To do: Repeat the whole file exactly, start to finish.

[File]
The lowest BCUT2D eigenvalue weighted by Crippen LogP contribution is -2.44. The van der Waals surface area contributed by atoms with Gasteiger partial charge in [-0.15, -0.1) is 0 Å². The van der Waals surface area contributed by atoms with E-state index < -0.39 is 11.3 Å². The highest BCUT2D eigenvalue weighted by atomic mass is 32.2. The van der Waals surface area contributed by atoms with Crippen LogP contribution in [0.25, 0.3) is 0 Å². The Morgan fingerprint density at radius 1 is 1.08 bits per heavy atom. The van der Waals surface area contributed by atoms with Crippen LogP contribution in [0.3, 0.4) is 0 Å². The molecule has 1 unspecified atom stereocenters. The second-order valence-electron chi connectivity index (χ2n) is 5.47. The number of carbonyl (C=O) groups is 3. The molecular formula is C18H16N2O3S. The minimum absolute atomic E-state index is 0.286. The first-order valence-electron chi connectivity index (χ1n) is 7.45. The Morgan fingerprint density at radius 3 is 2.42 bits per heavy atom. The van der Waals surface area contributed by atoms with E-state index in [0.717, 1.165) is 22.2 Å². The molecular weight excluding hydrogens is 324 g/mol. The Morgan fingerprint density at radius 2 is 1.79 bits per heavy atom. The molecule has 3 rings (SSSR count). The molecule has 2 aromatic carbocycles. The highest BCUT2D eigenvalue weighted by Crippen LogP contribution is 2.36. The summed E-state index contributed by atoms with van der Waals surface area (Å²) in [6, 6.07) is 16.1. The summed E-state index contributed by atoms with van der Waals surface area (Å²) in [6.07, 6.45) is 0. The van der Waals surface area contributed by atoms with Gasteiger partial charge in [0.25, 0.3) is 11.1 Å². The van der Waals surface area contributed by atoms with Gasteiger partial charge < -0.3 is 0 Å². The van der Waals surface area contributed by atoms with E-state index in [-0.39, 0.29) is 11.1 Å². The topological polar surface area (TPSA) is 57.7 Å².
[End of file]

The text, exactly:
The lowest BCUT2D eigenvalue weighted by Crippen LogP contribution is -2.44. The van der Waals surface area contributed by atoms with Gasteiger partial charge in [-0.15, -0.1) is 0 Å². The van der Waals surface area contributed by atoms with E-state index < -0.39 is 11.3 Å². The highest BCUT2D eigenvalue weighted by atomic mass is 32.2. The van der Waals surface area contributed by atoms with Crippen LogP contribution in [0.25, 0.3) is 0 Å². The Morgan fingerprint density at radius 1 is 1.08 bits per heavy atom. The van der Waals surface area contributed by atoms with Crippen LogP contribution in [0.3, 0.4) is 0 Å². The molecule has 1 unspecified atom stereocenters. The second-order valence-electron chi connectivity index (χ2n) is 5.47. The number of carbonyl (C=O) groups is 3. The molecular formula is C18H16N2O3S. The minimum absolute atomic E-state index is 0.286. The first-order valence-electron chi connectivity index (χ1n) is 7.45. The Morgan fingerprint density at radius 3 is 2.42 bits per heavy atom. The van der Waals surface area contributed by atoms with E-state index in [0.717, 1.165) is 22.2 Å². The molecular weight excluding hydrogens is 324 g/mol. The Morgan fingerprint density at radius 2 is 1.79 bits per heavy atom. The molecule has 3 rings (SSSR count). The molecule has 2 aromatic carbocycles. The highest BCUT2D eigenvalue weighted by Crippen LogP contribution is 2.36. The summed E-state index contributed by atoms with van der Waals surface area (Å²) in [6, 6.07) is 16.1. The summed E-state index contributed by atoms with van der Waals surface area (Å²) in [6.07, 6.45) is 0. The van der Waals surface area contributed by atoms with Gasteiger partial charge in [0.25, 0.3) is 11.1 Å². The van der Waals surface area contributed by atoms with Gasteiger partial charge < -0.3 is 0 Å². The van der Waals surface area contributed by atoms with E-state index in [-0.39, 0.29) is 11.1 Å². The topological polar surface area (TPSA) is 57.7 Å².